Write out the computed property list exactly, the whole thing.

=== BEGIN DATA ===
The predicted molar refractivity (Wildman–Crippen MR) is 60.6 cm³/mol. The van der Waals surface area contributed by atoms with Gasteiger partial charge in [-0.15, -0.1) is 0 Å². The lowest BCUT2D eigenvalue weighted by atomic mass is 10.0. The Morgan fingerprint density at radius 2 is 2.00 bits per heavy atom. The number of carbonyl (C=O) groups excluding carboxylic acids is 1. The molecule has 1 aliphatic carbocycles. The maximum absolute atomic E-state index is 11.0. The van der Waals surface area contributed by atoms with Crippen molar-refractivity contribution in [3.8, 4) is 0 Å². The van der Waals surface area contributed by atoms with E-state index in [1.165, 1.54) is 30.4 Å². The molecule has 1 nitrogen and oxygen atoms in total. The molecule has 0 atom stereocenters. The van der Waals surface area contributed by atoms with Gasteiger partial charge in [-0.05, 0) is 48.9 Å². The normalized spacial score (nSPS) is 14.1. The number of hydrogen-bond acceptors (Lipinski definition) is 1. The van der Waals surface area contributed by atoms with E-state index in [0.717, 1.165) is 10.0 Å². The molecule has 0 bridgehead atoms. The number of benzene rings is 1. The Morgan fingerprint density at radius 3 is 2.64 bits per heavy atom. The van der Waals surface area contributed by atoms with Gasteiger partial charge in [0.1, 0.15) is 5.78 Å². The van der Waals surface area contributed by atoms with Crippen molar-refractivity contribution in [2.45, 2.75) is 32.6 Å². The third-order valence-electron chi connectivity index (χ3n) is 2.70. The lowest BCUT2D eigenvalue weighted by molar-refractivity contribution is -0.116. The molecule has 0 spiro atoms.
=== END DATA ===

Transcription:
The predicted molar refractivity (Wildman–Crippen MR) is 60.6 cm³/mol. The van der Waals surface area contributed by atoms with Gasteiger partial charge in [-0.15, -0.1) is 0 Å². The lowest BCUT2D eigenvalue weighted by atomic mass is 10.0. The Morgan fingerprint density at radius 2 is 2.00 bits per heavy atom. The number of carbonyl (C=O) groups excluding carboxylic acids is 1. The molecule has 1 aliphatic carbocycles. The maximum absolute atomic E-state index is 11.0. The van der Waals surface area contributed by atoms with Crippen molar-refractivity contribution in [3.8, 4) is 0 Å². The van der Waals surface area contributed by atoms with E-state index in [1.165, 1.54) is 30.4 Å². The molecule has 1 nitrogen and oxygen atoms in total. The molecule has 0 atom stereocenters. The van der Waals surface area contributed by atoms with Gasteiger partial charge in [-0.05, 0) is 48.9 Å². The normalized spacial score (nSPS) is 14.1. The number of hydrogen-bond acceptors (Lipinski definition) is 1. The van der Waals surface area contributed by atoms with E-state index in [0.717, 1.165) is 10.0 Å². The molecule has 0 bridgehead atoms. The number of benzene rings is 1. The Morgan fingerprint density at radius 3 is 2.64 bits per heavy atom. The van der Waals surface area contributed by atoms with Gasteiger partial charge in [0.1, 0.15) is 5.78 Å². The van der Waals surface area contributed by atoms with Crippen molar-refractivity contribution in [2.45, 2.75) is 32.6 Å². The third-order valence-electron chi connectivity index (χ3n) is 2.70. The lowest BCUT2D eigenvalue weighted by molar-refractivity contribution is -0.116. The molecule has 0 spiro atoms.